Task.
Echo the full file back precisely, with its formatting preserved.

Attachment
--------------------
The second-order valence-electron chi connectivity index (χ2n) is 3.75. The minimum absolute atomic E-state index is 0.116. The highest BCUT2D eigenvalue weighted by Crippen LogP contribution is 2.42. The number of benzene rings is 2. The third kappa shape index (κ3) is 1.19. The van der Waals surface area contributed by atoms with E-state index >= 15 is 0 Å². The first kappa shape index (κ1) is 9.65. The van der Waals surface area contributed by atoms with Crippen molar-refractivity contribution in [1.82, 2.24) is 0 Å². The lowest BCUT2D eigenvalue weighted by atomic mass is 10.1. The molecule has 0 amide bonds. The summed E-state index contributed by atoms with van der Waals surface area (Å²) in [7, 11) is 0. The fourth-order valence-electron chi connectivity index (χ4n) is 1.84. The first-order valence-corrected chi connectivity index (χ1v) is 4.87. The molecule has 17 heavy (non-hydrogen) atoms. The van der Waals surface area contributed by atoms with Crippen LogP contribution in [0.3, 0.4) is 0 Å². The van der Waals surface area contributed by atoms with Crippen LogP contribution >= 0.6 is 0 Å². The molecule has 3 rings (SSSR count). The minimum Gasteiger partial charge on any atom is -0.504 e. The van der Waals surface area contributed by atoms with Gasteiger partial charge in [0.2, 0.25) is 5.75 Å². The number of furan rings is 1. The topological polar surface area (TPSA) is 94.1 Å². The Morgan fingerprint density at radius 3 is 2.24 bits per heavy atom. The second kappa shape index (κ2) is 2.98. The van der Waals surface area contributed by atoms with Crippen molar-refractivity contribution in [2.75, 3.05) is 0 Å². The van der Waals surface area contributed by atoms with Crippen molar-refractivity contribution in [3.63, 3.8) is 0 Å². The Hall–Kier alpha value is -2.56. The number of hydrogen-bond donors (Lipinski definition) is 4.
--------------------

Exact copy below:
The second-order valence-electron chi connectivity index (χ2n) is 3.75. The minimum absolute atomic E-state index is 0.116. The highest BCUT2D eigenvalue weighted by Crippen LogP contribution is 2.42. The number of benzene rings is 2. The third kappa shape index (κ3) is 1.19. The van der Waals surface area contributed by atoms with E-state index >= 15 is 0 Å². The first kappa shape index (κ1) is 9.65. The van der Waals surface area contributed by atoms with Crippen molar-refractivity contribution in [1.82, 2.24) is 0 Å². The lowest BCUT2D eigenvalue weighted by atomic mass is 10.1. The molecule has 0 amide bonds. The summed E-state index contributed by atoms with van der Waals surface area (Å²) in [7, 11) is 0. The fourth-order valence-electron chi connectivity index (χ4n) is 1.84. The first-order valence-corrected chi connectivity index (χ1v) is 4.87. The molecule has 17 heavy (non-hydrogen) atoms. The van der Waals surface area contributed by atoms with Crippen LogP contribution in [0.3, 0.4) is 0 Å². The van der Waals surface area contributed by atoms with Crippen LogP contribution >= 0.6 is 0 Å². The molecule has 3 rings (SSSR count). The minimum Gasteiger partial charge on any atom is -0.504 e. The van der Waals surface area contributed by atoms with Gasteiger partial charge in [0.2, 0.25) is 5.75 Å². The number of furan rings is 1. The topological polar surface area (TPSA) is 94.1 Å². The Morgan fingerprint density at radius 3 is 2.24 bits per heavy atom. The second kappa shape index (κ2) is 2.98. The van der Waals surface area contributed by atoms with Crippen molar-refractivity contribution in [2.75, 3.05) is 0 Å². The van der Waals surface area contributed by atoms with Crippen molar-refractivity contribution in [3.63, 3.8) is 0 Å². The Hall–Kier alpha value is -2.56. The number of hydrogen-bond donors (Lipinski definition) is 4.